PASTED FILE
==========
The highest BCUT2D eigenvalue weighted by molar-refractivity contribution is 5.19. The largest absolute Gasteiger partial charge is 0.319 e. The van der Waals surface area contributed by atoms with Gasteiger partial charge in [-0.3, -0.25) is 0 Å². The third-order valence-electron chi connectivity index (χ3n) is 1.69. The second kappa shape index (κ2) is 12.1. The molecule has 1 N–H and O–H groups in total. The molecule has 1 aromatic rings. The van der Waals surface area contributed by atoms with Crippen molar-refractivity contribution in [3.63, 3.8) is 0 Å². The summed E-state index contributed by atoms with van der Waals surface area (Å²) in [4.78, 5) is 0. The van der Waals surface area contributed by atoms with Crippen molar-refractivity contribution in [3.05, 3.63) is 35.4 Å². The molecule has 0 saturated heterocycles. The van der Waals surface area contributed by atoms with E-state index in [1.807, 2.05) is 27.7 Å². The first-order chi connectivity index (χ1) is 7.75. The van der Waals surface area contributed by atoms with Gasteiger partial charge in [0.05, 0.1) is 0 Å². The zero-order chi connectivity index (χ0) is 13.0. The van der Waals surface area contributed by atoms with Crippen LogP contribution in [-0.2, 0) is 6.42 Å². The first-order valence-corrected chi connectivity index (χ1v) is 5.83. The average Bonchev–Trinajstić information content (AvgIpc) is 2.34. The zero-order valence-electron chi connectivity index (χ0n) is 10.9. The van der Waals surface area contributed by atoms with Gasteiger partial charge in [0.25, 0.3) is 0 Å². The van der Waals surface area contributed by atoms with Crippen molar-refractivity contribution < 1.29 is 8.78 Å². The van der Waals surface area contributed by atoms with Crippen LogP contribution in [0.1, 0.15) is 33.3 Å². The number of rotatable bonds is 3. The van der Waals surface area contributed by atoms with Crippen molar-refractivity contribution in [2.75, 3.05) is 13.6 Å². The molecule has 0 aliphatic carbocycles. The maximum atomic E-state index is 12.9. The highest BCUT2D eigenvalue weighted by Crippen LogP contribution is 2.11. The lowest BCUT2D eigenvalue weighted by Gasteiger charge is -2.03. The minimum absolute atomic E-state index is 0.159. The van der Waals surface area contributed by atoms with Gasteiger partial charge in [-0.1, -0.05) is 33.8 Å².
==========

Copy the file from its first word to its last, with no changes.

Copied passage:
The highest BCUT2D eigenvalue weighted by molar-refractivity contribution is 5.19. The largest absolute Gasteiger partial charge is 0.319 e. The van der Waals surface area contributed by atoms with Gasteiger partial charge in [-0.3, -0.25) is 0 Å². The third-order valence-electron chi connectivity index (χ3n) is 1.69. The second kappa shape index (κ2) is 12.1. The molecule has 1 N–H and O–H groups in total. The molecule has 1 aromatic rings. The van der Waals surface area contributed by atoms with Crippen molar-refractivity contribution in [3.63, 3.8) is 0 Å². The summed E-state index contributed by atoms with van der Waals surface area (Å²) in [4.78, 5) is 0. The van der Waals surface area contributed by atoms with Crippen molar-refractivity contribution in [3.05, 3.63) is 35.4 Å². The molecule has 0 saturated heterocycles. The van der Waals surface area contributed by atoms with E-state index in [1.807, 2.05) is 27.7 Å². The first-order chi connectivity index (χ1) is 7.75. The van der Waals surface area contributed by atoms with Gasteiger partial charge in [0.05, 0.1) is 0 Å². The zero-order chi connectivity index (χ0) is 13.0. The van der Waals surface area contributed by atoms with Crippen LogP contribution in [-0.2, 0) is 6.42 Å². The first-order valence-corrected chi connectivity index (χ1v) is 5.83. The average Bonchev–Trinajstić information content (AvgIpc) is 2.34. The zero-order valence-electron chi connectivity index (χ0n) is 10.9. The van der Waals surface area contributed by atoms with Gasteiger partial charge in [0.25, 0.3) is 0 Å². The van der Waals surface area contributed by atoms with Crippen molar-refractivity contribution < 1.29 is 8.78 Å². The van der Waals surface area contributed by atoms with Crippen LogP contribution in [0.1, 0.15) is 33.3 Å². The number of rotatable bonds is 3. The van der Waals surface area contributed by atoms with Crippen molar-refractivity contribution in [2.75, 3.05) is 13.6 Å². The molecule has 0 aliphatic carbocycles. The maximum atomic E-state index is 12.9. The highest BCUT2D eigenvalue weighted by Crippen LogP contribution is 2.11. The lowest BCUT2D eigenvalue weighted by Gasteiger charge is -2.03. The minimum absolute atomic E-state index is 0.159. The van der Waals surface area contributed by atoms with Gasteiger partial charge in [-0.1, -0.05) is 33.8 Å².